Back outside we were on the food trail again and we discovered a whole new way of making ice-cream. Whilst waiting for the next tram we found an ice-cream vendor who basically makes the ice-cream live before your very eyes. The concept is simple; he has a selection of fresh fruits (we picked boysenberry), and some home-made vanilla ice-cream, he takes a scoop of each, whacks it in the top of a machine, pulls a handle and hey presto it all gets mashed up together into a lovely cone. Now I know what you are thinking... what the heck is a Boysenberry? We were thinking the same too and yet with no knowledge of the afformentioned fruit we managed to enjoy it immensely. If you are curious as to what a boysenberry is you can check it out here.

We were only on the tram about 5 mins before we disembarked again at Christchurch Botanic Gardens. We spent a very pleasant hour walking around the immaculately kept gardens with flowers, herbaceous borders and shrubbery. We watched as couples punted down the Avon and slowly strolled along to the water garden through the scented gardens before eventually finding the exit. It was a lovely park and we were surprised how quiet it was really.

The next stop on the tram was New Regent Street. This is a pedestrianised area which was built in the Spanish Mission style in 1932. The trams are the only traffic on this street and it is full of small old-fashioned and quaint shops selling nick-nacks or delightful coffee shops with chairs and tables outside. The area proved an interesting distraction for half an hour and we bought a silver charm and thimble. Again there was no Starbucks in sight.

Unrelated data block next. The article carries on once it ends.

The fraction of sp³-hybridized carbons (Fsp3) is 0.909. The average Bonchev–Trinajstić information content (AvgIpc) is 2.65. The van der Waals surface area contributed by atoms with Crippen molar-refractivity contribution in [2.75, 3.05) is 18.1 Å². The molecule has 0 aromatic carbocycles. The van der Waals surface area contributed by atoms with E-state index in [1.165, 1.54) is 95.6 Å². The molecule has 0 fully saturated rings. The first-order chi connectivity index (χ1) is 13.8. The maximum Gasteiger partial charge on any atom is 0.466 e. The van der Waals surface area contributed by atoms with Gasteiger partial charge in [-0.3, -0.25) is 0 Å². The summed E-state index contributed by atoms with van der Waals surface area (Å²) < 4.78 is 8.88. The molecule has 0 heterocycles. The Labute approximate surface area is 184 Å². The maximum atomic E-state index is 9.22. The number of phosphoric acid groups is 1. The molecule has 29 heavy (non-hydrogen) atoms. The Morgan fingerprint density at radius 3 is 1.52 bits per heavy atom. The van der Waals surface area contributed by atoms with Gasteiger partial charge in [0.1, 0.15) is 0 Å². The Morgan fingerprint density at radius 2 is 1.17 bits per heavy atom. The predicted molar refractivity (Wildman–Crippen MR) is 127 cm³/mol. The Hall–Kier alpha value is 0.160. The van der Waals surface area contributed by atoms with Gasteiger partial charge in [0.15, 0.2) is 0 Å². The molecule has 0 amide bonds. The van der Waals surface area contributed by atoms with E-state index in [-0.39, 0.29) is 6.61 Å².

By this stage it was late afternoon and the shops were winding down and the restaurants and bars gearing up for the night ahead.

Heading back to the hotel we were suddenly struck by strong gusts of wind which came from nowhere (yes it was that unpredictable, instantly changable NZ weather kicking in again). From bright sunshine and blue skies the weather changed dramatically and it looked as though a storm was a brewing.

Now at this point sensible people would not head off for a gondola ride up the side of a mountain in a howling gale. However we are not sensible people and, more importantly this was our only opportunity to visit Christchurch's Gondola. The ride takes visitors up to the summit of an extinct volcano so we had no intention of missing out.

It was about a 15 min drive from the centre of Christchurch to the gondola station and by the time we got there it was already late afternoon and in a hour or so the sun would be setting - ideal for photographic opportunities.

Now, if you've been reading this blog from the beginning you'll know that I am not of fan of these gondola devices so you can imagine my worry standing at the bottom, watching the little carriages being battered around the the high winds.

The first third of the ride up the volcano in the gondola was pleasant enough and any reservations were distracted by taking photographs of the cable car, scenery and the obligatory couple shots. But as the gondola got higher we started to realise that the wind had become much stronger and the car started to sway to-and-fro whilst the wind whistled through the cracks in the seals of the windows and doors. This was a horrific experience for both of us and the worst bit was yet to come.